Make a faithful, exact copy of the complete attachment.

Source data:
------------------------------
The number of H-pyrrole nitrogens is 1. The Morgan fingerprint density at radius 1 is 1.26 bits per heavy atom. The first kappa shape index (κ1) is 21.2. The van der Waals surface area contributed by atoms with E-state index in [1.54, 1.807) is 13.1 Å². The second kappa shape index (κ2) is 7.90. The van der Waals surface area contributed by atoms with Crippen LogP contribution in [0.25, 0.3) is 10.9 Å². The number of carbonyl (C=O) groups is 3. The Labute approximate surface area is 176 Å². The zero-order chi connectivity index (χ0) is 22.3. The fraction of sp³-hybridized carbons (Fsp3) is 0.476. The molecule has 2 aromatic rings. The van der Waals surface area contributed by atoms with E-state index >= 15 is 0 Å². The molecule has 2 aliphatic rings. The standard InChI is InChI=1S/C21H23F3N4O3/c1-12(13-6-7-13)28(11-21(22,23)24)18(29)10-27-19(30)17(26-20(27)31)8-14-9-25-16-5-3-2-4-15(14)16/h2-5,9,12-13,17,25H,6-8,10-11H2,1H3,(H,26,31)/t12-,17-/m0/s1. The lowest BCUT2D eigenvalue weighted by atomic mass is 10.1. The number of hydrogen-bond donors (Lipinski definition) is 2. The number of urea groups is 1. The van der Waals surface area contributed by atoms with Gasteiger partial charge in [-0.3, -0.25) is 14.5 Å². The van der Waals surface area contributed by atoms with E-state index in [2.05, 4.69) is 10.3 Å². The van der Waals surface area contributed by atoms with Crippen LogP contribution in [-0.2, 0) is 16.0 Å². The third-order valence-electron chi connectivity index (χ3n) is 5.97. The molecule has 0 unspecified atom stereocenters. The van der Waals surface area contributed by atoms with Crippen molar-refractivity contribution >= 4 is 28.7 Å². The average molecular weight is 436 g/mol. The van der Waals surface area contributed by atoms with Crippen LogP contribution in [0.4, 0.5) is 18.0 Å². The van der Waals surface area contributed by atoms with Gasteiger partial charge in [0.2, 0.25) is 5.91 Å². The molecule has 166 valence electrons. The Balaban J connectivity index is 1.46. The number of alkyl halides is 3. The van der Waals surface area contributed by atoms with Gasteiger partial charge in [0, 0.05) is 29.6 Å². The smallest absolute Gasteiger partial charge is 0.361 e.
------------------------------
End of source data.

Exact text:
The number of H-pyrrole nitrogens is 1. The Morgan fingerprint density at radius 1 is 1.26 bits per heavy atom. The first kappa shape index (κ1) is 21.2. The van der Waals surface area contributed by atoms with E-state index in [1.54, 1.807) is 13.1 Å². The second kappa shape index (κ2) is 7.90. The van der Waals surface area contributed by atoms with Crippen LogP contribution in [0.25, 0.3) is 10.9 Å². The number of carbonyl (C=O) groups is 3. The Labute approximate surface area is 176 Å². The zero-order chi connectivity index (χ0) is 22.3. The fraction of sp³-hybridized carbons (Fsp3) is 0.476. The molecule has 2 aromatic rings. The van der Waals surface area contributed by atoms with E-state index >= 15 is 0 Å². The molecule has 2 aliphatic rings. The standard InChI is InChI=1S/C21H23F3N4O3/c1-12(13-6-7-13)28(11-21(22,23)24)18(29)10-27-19(30)17(26-20(27)31)8-14-9-25-16-5-3-2-4-15(14)16/h2-5,9,12-13,17,25H,6-8,10-11H2,1H3,(H,26,31)/t12-,17-/m0/s1. The lowest BCUT2D eigenvalue weighted by atomic mass is 10.1. The number of hydrogen-bond donors (Lipinski definition) is 2. The number of urea groups is 1. The van der Waals surface area contributed by atoms with Gasteiger partial charge in [-0.3, -0.25) is 14.5 Å². The van der Waals surface area contributed by atoms with E-state index in [2.05, 4.69) is 10.3 Å². The van der Waals surface area contributed by atoms with Crippen LogP contribution in [-0.2, 0) is 16.0 Å². The third-order valence-electron chi connectivity index (χ3n) is 5.97. The molecule has 0 unspecified atom stereocenters. The van der Waals surface area contributed by atoms with Crippen molar-refractivity contribution >= 4 is 28.7 Å². The average molecular weight is 436 g/mol. The van der Waals surface area contributed by atoms with Crippen LogP contribution in [0.4, 0.5) is 18.0 Å². The van der Waals surface area contributed by atoms with Gasteiger partial charge in [0.2, 0.25) is 5.91 Å². The molecule has 166 valence electrons. The Balaban J connectivity index is 1.46. The number of alkyl halides is 3. The van der Waals surface area contributed by atoms with Gasteiger partial charge in [0, 0.05) is 29.6 Å². The smallest absolute Gasteiger partial charge is 0.361 e.